LRK: What about lettuces?

JR: The lettuce that we eat in the greatest quantity is iceberg lettuce, and it is the least nutritious. Those inner leaves have so few phytonutrients because they don't have to protect themselves from the sun. They're all closed up, so they're not making phytonutrients as protection. When we eat them, we don't get it.

What we want to find is lettuce that has an open structure so that all the leaves are fanned out and exposed to the UV light, so they have to produce phytonutrients. Leafy lettuces are much better for us than the head lettuces. In the leafy lettuces, the one that are red-tinged, have the brown-green color or are all red are the best of all.

LRK: How about blueberries? This is a fruit now that everybody is talking about how nutritious it is for you.

JR: It is, and we need to eat a lot more berries. On average, we eat two tablespoons of berries a week.

LRK: That's not very much.

JR: It's trivial, and some of it's in those Pop-Tarts. Berries are excellent for us, including blueberries, but I recommend that you eat 1/2 cup a day. There are some blueberries that are better for us than others; if you go to a you-pick farm, you can find these extra-nutritious blueberries. In the grocery store you can find frozen wild blueberries -- they're two or three times richer in these protective compounds than the fresh blueberries that we see.

LRK: You also mentioned something about how you're supposed to defrost those berries, which I found intriguing.

JR: Yes. There are so many things that I read that I had a hard time believing. Now that we know about these phytonutrients and that they're important for our health, the kitchen scientists are finding ways to preserve them in our food. It turns out that if you thaw frozen berries in the refrigerator or on a counter, you lose about half of the phytonutrients.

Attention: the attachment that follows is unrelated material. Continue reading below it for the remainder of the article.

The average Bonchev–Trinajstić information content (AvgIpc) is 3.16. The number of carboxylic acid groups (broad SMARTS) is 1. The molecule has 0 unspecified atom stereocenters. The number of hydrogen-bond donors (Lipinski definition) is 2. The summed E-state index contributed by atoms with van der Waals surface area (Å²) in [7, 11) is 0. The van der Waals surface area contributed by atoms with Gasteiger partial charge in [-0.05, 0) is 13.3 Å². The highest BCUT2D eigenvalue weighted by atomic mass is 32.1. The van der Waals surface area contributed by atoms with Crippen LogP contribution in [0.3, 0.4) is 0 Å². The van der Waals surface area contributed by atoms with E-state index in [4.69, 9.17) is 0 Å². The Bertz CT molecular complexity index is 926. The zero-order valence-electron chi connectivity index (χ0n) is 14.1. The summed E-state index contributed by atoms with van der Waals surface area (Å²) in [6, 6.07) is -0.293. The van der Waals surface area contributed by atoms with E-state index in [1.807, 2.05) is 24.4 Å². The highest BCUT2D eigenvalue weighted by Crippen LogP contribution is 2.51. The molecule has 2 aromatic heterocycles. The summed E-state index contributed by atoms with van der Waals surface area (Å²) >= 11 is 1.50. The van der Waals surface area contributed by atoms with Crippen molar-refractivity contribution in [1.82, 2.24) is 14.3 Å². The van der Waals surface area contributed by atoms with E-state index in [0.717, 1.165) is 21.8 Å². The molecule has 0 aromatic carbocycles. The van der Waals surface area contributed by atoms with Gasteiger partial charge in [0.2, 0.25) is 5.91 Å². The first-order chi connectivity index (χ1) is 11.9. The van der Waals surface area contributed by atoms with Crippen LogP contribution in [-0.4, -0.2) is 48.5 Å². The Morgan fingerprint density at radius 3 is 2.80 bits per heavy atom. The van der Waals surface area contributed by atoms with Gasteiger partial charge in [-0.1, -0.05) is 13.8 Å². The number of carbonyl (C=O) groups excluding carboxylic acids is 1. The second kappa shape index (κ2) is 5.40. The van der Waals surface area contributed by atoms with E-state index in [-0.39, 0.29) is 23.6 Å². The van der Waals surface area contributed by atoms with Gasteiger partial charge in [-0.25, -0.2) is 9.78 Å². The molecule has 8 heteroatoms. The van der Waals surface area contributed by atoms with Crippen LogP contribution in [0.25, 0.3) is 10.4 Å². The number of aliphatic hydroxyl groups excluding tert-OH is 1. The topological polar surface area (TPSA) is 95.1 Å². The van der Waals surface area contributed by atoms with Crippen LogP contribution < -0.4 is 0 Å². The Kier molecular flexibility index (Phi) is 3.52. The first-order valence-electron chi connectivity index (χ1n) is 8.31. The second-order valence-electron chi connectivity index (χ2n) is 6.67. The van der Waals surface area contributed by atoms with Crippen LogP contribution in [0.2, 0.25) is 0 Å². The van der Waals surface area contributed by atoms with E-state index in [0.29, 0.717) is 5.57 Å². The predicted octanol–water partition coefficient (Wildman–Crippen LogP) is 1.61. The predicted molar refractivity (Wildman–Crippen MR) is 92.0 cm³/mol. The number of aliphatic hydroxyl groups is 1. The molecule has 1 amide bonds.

But if you defrost the blueberries in a microwave, you don't lose them. It's a really fast thaw that protects the phytonutrients and gives us these great anthocyanins, which are good for our cognition and memory and fight cancer and cardiovascular disease. There are these kitchen tricks that I write about that really can be instrumental in bringing back these lost nutrients.

LRK: Generally in cooking vegetables, is it better to cook them in the microwave, steam them or stir-fry them?

JR: All of those are good choices. What you don't want to do is put them in boiling water because the nutrients that dissolve in water as that food cooks, the cells break down and those nutrients leak into the water. If you were to boil spinach, for example, which most people do, you're going to have more phytonutrients in the water than in the vegetable.

Stir-fry is good because it’s not a liquid that the food is cooking in, so those water-soluble nutrients don't get into the oil. If you use an extra virgin olive oil, the food becomes more nutritious because it absorbs some phytonutrients from that excellent olive oil.

LRK: I have to ask you about the garlic trick, because garlic we know is very nutritious.

JR: This is an example of the kind of research that's in these dense, academic journals that nobody is bringing out and telling consumers about -- that's what I see as my job.

Here's the problem: If you take garlic and you chop it, dice it, and immediately fry it or put it in hot foods, it doesn't produce the nutritious compounds that are so protective called allicin. If you expose it to heat right away, it doesn't produce allicin and we don't get that protection. We get the flavor, but we don't get protection against cancer, which is one of the primary health reasons to eat garlic.

There's a trick: If you just chop, dice, slice or press that garlic, set it aside for 10 minutes before you expose it to heat. That garlic is producing all that allicin. When that reaction is complete, you can do whatever you want to it at that point. You can broil it, you can fry it and you get all of the allicin. It's just press, rest for 10 minutes.

LRK: Do pesticides and fertilizers affect nutrients?

JR: Surprisingly they do. Let's look at pesticides. What they do is protect plants from insects and other diseases and problems that would attack those fruits and vegetables. We want them to be perfect-looking -- we don't want any blemishes. 

But that plant is so protected that it doesn't have to make any phytonutrients to protect itself. It's lower in phytonutrients because we've coddled it. We coddle all of our fruits and vegetables and unwittingly reduce their phytonutrient content and their health benefits for us.